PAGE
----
By Samia Hoque, Noemi Sinkovics and Rudolf Sinkovics
In a recent article published in the European Journal of International Management, the authors explore the effects of international outsourcing without legally binding contracts on knowledge transfer and upgrading of suppliers.
This paper is written in the context of a special form of international outsourcing relationship in which suppliers in the Bangladeshi garment industry make recurrent discrete transactions with the same buyers over a long period of time without the existence of any original legally binding written agreement. In this study, we find that the suppliers firms only had access to buyers’ explicit knowledge that they needed to smoothly perform the production function such as, design instructions and published quality and labour standards. The absence of legal contract seems to have discouraged the buyers to share their core knowledge and thus reduce unintended spill-overs to a minimum level.
Nevertheless, the supplier firms had to develop relevant technological and marketing knowledge to maintain economic and other performance-oriented dimensions, which was a precursor to continue the relationship with the buyers and survive in the business. The suppliers had acquired a part of this knowledge from their firm-level experiences of managing buyers’ repetitive purchases. They had also used a range of external sources to acquire technological knowledge, such as, attending training by trade associations, hiring external consultants, recruiting experienced workers and following competitors. Social networks, personal overseas visits, existing buyers’ references, web sources and trade association meeting had been the major sources of information on new buyers. Nevertheless, with their limited resources, the suppliers could only access information-oriented or publicly available explicit knowledge, which only enabled them to improve technocratic or output-oriented dimensions of process upgrading rather than in labour/skill-oriented ones.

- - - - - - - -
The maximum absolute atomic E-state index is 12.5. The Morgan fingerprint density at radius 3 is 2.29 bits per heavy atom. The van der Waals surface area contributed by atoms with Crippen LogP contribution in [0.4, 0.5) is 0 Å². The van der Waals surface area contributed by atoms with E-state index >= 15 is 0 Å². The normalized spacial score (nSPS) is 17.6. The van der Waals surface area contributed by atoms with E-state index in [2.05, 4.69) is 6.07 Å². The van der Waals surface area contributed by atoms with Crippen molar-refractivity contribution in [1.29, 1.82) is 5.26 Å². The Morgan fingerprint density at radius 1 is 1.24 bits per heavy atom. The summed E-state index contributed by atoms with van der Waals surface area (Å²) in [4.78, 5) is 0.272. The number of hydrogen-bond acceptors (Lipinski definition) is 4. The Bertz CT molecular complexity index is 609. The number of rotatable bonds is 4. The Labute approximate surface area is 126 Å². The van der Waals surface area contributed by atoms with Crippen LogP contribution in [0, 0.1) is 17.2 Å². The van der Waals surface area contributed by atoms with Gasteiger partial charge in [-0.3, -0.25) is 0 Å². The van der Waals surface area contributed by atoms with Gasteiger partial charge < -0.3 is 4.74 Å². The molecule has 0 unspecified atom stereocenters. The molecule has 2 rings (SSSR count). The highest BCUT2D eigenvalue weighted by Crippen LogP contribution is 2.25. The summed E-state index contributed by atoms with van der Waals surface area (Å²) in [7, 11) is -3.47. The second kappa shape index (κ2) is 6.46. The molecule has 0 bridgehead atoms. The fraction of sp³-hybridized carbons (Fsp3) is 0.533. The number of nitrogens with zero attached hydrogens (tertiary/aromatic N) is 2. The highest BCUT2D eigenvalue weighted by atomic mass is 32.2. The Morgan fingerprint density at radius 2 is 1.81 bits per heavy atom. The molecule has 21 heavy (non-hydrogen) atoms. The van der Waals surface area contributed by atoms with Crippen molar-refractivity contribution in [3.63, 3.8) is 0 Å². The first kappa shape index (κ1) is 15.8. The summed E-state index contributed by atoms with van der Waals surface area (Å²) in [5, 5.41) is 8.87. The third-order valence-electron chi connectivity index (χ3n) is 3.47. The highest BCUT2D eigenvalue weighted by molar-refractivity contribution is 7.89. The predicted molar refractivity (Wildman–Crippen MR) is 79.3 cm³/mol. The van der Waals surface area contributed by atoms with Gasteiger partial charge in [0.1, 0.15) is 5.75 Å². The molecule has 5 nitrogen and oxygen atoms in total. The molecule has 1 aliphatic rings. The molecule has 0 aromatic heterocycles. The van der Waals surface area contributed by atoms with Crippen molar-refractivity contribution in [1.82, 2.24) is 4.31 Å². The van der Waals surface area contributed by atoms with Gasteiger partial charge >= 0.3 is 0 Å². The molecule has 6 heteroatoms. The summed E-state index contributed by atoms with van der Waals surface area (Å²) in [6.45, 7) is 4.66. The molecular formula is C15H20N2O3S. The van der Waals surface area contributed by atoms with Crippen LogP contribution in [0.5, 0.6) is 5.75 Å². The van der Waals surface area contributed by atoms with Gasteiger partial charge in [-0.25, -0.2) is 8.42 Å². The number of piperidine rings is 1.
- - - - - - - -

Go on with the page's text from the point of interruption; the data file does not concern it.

The paper highlights that the absence of a legally binding contract enhances the level of uncertainty in buyer-supplier relationship, which in turn limits the possibility of tacit knowledge transfer from buyers to their suppliers. This lack of access, thereof, restrains the likelihood of economic upgrading of higher level by the suppliers. This clearly reinforces the need for legal commitment from buyers’ end in order to stimulate supplier upgrading. The government of Bangladesh can play an important role in pressurising buyers to make legally enforceable contract in order to enhance the level of certainty in buyer-supplier relationship.
For the full paper, see:
Hoque, Samia Ferdous, Noemi Sinkovics, and Rudolf R. Sinkovics (2016), “Supplier strategies to compensate for knowledge asymmetries in buyer-supplier relationships: Implications for economic upgrading,” European Journal of International Management, 10 (3), 254-283. (DOI: 10.1504/EJIM.2016.076292)